Have you ever considered what you would do to keep your heating and air conditioning systems running, if there was an extended power outage in your area during the peak summer heat or freezing winter? The answer to this question could be especially important for people with respiratory problems or the elderly population that is less capable of handling extreme heat or cold in their homes.

“For anyone that has lived in the San Diego area for more than 30 years, it’s clear that our local climate has been experiencing more days with record highs during the summer, and longer periods of cold during the winter,” said San Diego air conditioning and heating expert Gabriel Carini. “We’re still blessed with a overall beautiful climate in San Diego, but in some areas of the county, the extreme heat can be a real problem if air conditioning is unavailable for extended periods of time.”

Carini noted that heating systems are also working overtime this winter. “People are actually more tolerant of the really hots days without air conditioning, than they are with very cold days without heating.”

The extreme temperatures that occur during cold spells and heat waves may raise the risk of heart-related deaths, according to an Australian study at the School of Public Health and Institute of Health and Biomedical Innovation at Queensland University of Technology (QUT).

The study, led by Cunrui Huang, for the first time looks at the link between daily average temperature and “years of life lost” due to cardiovascular diseases. Huang and colleagues write about their findings in the current issue of Circulation: Cardiovascular Quality and Outcomes, an American Heart Association journal.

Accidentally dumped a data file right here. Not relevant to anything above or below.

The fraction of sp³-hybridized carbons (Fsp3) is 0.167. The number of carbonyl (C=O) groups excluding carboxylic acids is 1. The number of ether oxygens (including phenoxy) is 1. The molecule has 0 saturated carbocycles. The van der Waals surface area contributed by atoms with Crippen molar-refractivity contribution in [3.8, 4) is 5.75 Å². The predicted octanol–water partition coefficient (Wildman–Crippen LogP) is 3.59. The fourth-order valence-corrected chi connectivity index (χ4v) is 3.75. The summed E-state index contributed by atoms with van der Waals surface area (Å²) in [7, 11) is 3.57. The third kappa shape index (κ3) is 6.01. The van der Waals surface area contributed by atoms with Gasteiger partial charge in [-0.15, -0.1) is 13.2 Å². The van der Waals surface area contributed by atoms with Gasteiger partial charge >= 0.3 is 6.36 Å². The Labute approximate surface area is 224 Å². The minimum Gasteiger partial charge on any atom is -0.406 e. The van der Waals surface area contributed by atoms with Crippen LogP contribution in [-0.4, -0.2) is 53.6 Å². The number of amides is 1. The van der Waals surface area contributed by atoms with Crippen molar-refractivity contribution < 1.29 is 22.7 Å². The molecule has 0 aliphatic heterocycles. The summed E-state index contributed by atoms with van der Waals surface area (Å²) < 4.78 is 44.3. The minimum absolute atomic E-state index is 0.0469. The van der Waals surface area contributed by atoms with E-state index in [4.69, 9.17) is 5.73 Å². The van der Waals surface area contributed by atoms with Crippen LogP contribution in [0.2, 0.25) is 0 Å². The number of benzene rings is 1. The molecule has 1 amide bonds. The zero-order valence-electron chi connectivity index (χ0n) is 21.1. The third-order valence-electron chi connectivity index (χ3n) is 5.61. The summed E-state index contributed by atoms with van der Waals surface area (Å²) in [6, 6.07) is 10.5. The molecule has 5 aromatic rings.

“Various studies have shown that exposure to extreme temperatures stresses the cardiovascular system in different ways: it changes blood thickness, blood pressure, heart rate, and cholesterol levels, for example. When they compared the two groups of data, the researchers found risk of premature death due to cardiovascular disease went up more when extreme heat lasted for two or more days.

“This might be because people become exhausted due to the sustained strain on their cardiovascular systems without relief, or health systems become overstretched and ambulances take longer to reach emergency cases, says co-author and associate professor of biostatistics at QUT, Adrian G. Barnett.

So what kind of tactics should people consider to make sure their heating and air conditioning systems continue to run in emergencies or disasters?

“People have lots of questions about generators for their home or business, including where they can run a generator, what size they need to buy and how to connect it to the house’s power supply,” said Carini. “The size of the unit depends on the sum of the electrical loads that you need to power simultaneously. This is measured in watts. Add up all the loads you want to run simultaneously, and then figure out which electrical items in your home require the most electricity to start their motors. Large items like air conditioners tend to use a lot of power when they start up—two or three times the power they use while they’re running normally.

How do you decide which of your household loads to protect with a backup generator? “Pat Porzio is a mechanical engineer, plumber and an electrician, and installs generators for a living. He’s HVAC manager for Russo Brothers Plumbing in East Hanover, N.J. Here are the circuits he typically powers:

1. First-floor bathroom
2. A couple of lighting circuits
3. Refrigerator
4. Furnace
5. Air Conditioning
6. Garage door opener
7. Well pump

Other loads to consider are a sump pump, a sewage ejector pump or a circuit into which you can plug a window air conditioner.

Read more: Home Generator 101 – How to Power On When the Power Goes Out – Popular Mechanics
For more information, contact Carini Heating, Air and Plumbing, info@cariniair.com; 619-843-0997